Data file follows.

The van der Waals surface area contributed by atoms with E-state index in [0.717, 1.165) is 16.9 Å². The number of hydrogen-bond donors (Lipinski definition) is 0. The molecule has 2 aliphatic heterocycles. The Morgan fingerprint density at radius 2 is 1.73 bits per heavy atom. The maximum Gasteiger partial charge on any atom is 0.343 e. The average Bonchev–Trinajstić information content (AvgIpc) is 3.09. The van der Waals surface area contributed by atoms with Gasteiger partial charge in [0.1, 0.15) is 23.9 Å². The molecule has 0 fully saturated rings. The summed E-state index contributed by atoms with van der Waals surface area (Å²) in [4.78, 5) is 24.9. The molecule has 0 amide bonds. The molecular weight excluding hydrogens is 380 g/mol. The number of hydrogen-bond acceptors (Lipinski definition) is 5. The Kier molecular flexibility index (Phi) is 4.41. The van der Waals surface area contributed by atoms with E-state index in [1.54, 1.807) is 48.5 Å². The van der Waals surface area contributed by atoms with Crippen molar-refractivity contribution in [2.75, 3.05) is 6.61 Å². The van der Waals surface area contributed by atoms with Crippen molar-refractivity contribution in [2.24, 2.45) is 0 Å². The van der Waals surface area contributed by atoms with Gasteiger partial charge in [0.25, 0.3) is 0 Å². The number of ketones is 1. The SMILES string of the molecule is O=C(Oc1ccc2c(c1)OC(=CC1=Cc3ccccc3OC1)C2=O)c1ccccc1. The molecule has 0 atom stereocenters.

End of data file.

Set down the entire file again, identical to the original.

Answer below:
The van der Waals surface area contributed by atoms with E-state index in [0.717, 1.165) is 16.9 Å². The number of hydrogen-bond donors (Lipinski definition) is 0. The molecule has 2 aliphatic heterocycles. The Morgan fingerprint density at radius 2 is 1.73 bits per heavy atom. The maximum Gasteiger partial charge on any atom is 0.343 e. The average Bonchev–Trinajstić information content (AvgIpc) is 3.09. The van der Waals surface area contributed by atoms with Gasteiger partial charge in [0.1, 0.15) is 23.9 Å². The molecule has 0 fully saturated rings. The summed E-state index contributed by atoms with van der Waals surface area (Å²) in [4.78, 5) is 24.9. The molecule has 0 amide bonds. The molecular weight excluding hydrogens is 380 g/mol. The number of hydrogen-bond acceptors (Lipinski definition) is 5. The Kier molecular flexibility index (Phi) is 4.41. The van der Waals surface area contributed by atoms with E-state index in [1.54, 1.807) is 48.5 Å². The van der Waals surface area contributed by atoms with Crippen molar-refractivity contribution in [2.75, 3.05) is 6.61 Å². The van der Waals surface area contributed by atoms with Crippen molar-refractivity contribution in [2.24, 2.45) is 0 Å². The van der Waals surface area contributed by atoms with Gasteiger partial charge in [0.25, 0.3) is 0 Å². The number of ketones is 1. The SMILES string of the molecule is O=C(Oc1ccc2c(c1)OC(=CC1=Cc3ccccc3OC1)C2=O)c1ccccc1. The molecule has 0 atom stereocenters.